“Reality is so bereft of humanity, so barbaric, that we cannot grasp it without the delicacy of art. Through art we can feel the loss, and we can understand it without falling prey to sensationalism,” explained filmmaker Lourdes Portillo when I interviewed to her in 2009. My whole life has been shaped by art and literature, and it is no coincidence that one documentary – Lorudes Portillo’s Señorita Extraviada (Missing Young Woman, 2001) – changed the course of my life. Portillo, like a detective, when to Ciudad Juárez, Mexico to try and make sense of the increased number of disappearances, rapes and murders of girls and women in the city. After seeing her film, I began to research the murders as they had been represented in literature. However, I became obsessed with understanding the reality of violence in what was then the most violent city in the world. I started to interview journalists, writers, activists, and artists working in the city, and eventually I felt that I had to go there. My initial visit to Ciudad Juárez changed the course of my research, because I became much more interested in the fight for social justice, and convinced that my writing had to bring awareness to the issue. And so I got involved in journalism, photography, and filmmaking, and made my research much more about the power of storytelling as a tool for activism. I made a short documentary, If Images Could Fill Our Empty Spaces, which explored violence in the city through the lens of four Ciudad Juárez photojournalists.
In the course of finishing my dissertation, I became convinced that academia needed a revolution, because the current structure places a high value on obtuse language, outdated theory, and subjects that have little practical application, and the system offers no alternative to the outdated dissertation. If students were empowered to create works with social value, I think everyone would benefit.
The following excerpt is taken from my book, More or Less Dead: Feminicide, Haunting, and the Ethics of Representation in Mexico, which is a hybrid work of journalism, photography, and academic research. In between each chapter, I published interviews with writers, journalists, and activists working in Ciudad Juárez, and the book is illustrated with the work of photojouranlists from the city. As a writer, it is impossible for me to stop believing in the power of the written word, even in this fully virtual age.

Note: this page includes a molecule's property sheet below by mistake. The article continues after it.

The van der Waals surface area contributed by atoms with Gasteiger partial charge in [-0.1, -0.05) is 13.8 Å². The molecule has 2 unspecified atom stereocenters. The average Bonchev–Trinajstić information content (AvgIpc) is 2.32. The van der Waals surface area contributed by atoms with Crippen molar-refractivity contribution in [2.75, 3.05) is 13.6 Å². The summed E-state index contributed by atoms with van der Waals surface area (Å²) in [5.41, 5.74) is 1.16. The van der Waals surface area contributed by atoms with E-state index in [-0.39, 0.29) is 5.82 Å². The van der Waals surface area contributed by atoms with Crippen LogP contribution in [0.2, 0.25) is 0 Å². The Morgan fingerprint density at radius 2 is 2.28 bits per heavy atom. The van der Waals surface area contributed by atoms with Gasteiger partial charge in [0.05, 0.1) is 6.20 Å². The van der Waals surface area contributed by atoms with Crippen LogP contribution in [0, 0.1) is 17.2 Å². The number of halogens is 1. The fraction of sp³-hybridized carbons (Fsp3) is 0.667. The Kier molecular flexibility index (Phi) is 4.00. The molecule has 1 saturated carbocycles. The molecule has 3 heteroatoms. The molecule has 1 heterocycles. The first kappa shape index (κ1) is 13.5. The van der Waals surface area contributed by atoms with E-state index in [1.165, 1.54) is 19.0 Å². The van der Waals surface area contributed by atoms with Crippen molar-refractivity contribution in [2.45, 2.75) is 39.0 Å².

Gruesome Inquires: Roberto Bolaño and Sergio González Rodríguez’s Shared Obsession with Feminicide[i]
Sergio González Rodríguez began writing for the Mexico City newspaper Reforma in 1993, and in 1996 he traveled to Juárez to investigate the increase in the disappearance and murder of girls and women. By the summer of 1999, his research began to show the involvement of policemen and politicians in the murders, and in June of that year he was kidnapped in Mexico City, beaten, and left on the side of the street. It was just after the kidnapping that the relationship between González Rodríguez and Chilean writer Roberto Bolaño, who was had spent years working on a novel about the murders, began.[ii] According to journalist Marcela Valdés:
The year that González Rodríguez was first attacked, Bolaño had been working on his demented tangle for more than half a decade. Searching for information about Juárez, Bolaño e-mailed his friends in Mexico, asking more and more detailed questions about the murders. Finally, tired of these gruesome inquiries, his friends put him in touch with González Rodríguez, who, they said, knew more about the crimes than anyone in Mexico. Bolaño first e-mailed him around the time that González Rodríguez decided to write a nonfiction book about his investigation. (3)